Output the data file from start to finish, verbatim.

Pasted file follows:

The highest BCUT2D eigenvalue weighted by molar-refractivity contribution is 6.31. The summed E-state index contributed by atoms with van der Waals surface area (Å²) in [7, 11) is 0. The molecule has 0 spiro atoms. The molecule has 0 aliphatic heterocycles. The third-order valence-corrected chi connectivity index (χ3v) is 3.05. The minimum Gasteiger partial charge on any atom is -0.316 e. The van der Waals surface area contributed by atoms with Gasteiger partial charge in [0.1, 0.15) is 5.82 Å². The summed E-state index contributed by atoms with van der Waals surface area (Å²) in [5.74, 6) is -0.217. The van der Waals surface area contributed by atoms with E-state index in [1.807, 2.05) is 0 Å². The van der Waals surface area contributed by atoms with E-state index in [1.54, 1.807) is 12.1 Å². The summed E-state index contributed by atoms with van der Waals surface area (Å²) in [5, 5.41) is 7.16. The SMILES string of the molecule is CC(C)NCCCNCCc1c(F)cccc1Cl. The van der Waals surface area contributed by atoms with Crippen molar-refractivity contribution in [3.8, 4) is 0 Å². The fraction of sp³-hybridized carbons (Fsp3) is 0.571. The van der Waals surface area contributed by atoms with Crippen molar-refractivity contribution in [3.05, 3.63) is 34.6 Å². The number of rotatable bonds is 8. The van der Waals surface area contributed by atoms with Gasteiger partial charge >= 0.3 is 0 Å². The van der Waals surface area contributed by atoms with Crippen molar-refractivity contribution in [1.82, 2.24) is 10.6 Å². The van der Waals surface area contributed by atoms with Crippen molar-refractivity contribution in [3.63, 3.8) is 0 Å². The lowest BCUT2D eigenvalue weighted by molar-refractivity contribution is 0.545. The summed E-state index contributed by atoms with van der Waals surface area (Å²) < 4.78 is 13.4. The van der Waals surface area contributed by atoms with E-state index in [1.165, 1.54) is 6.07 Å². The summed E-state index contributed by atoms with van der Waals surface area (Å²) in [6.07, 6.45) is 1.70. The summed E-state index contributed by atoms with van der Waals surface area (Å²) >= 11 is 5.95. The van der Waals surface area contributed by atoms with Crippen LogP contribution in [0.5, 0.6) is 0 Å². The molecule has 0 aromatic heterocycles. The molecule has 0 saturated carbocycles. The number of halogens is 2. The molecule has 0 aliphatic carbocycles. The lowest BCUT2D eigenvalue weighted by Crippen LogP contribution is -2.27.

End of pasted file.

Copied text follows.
The highest BCUT2D eigenvalue weighted by molar-refractivity contribution is 6.31. The summed E-state index contributed by atoms with van der Waals surface area (Å²) in [7, 11) is 0. The molecule has 0 spiro atoms. The molecule has 0 aliphatic heterocycles. The third-order valence-corrected chi connectivity index (χ3v) is 3.05. The minimum Gasteiger partial charge on any atom is -0.316 e. The van der Waals surface area contributed by atoms with Gasteiger partial charge in [0.1, 0.15) is 5.82 Å². The summed E-state index contributed by atoms with van der Waals surface area (Å²) in [5.74, 6) is -0.217. The van der Waals surface area contributed by atoms with E-state index in [1.807, 2.05) is 0 Å². The van der Waals surface area contributed by atoms with E-state index in [1.54, 1.807) is 12.1 Å². The summed E-state index contributed by atoms with van der Waals surface area (Å²) in [5, 5.41) is 7.16. The SMILES string of the molecule is CC(C)NCCCNCCc1c(F)cccc1Cl. The van der Waals surface area contributed by atoms with Crippen molar-refractivity contribution in [3.8, 4) is 0 Å². The fraction of sp³-hybridized carbons (Fsp3) is 0.571. The van der Waals surface area contributed by atoms with Crippen molar-refractivity contribution in [3.05, 3.63) is 34.6 Å². The number of rotatable bonds is 8. The van der Waals surface area contributed by atoms with Gasteiger partial charge >= 0.3 is 0 Å². The van der Waals surface area contributed by atoms with Crippen molar-refractivity contribution in [1.82, 2.24) is 10.6 Å². The van der Waals surface area contributed by atoms with Crippen molar-refractivity contribution in [3.63, 3.8) is 0 Å². The lowest BCUT2D eigenvalue weighted by molar-refractivity contribution is 0.545. The summed E-state index contributed by atoms with van der Waals surface area (Å²) < 4.78 is 13.4. The van der Waals surface area contributed by atoms with E-state index in [1.165, 1.54) is 6.07 Å². The summed E-state index contributed by atoms with van der Waals surface area (Å²) in [6.07, 6.45) is 1.70. The summed E-state index contributed by atoms with van der Waals surface area (Å²) >= 11 is 5.95. The van der Waals surface area contributed by atoms with Crippen LogP contribution in [0.5, 0.6) is 0 Å². The molecule has 0 aromatic heterocycles. The molecule has 0 saturated carbocycles. The number of halogens is 2. The molecule has 0 aliphatic carbocycles. The lowest BCUT2D eigenvalue weighted by Crippen LogP contribution is -2.27.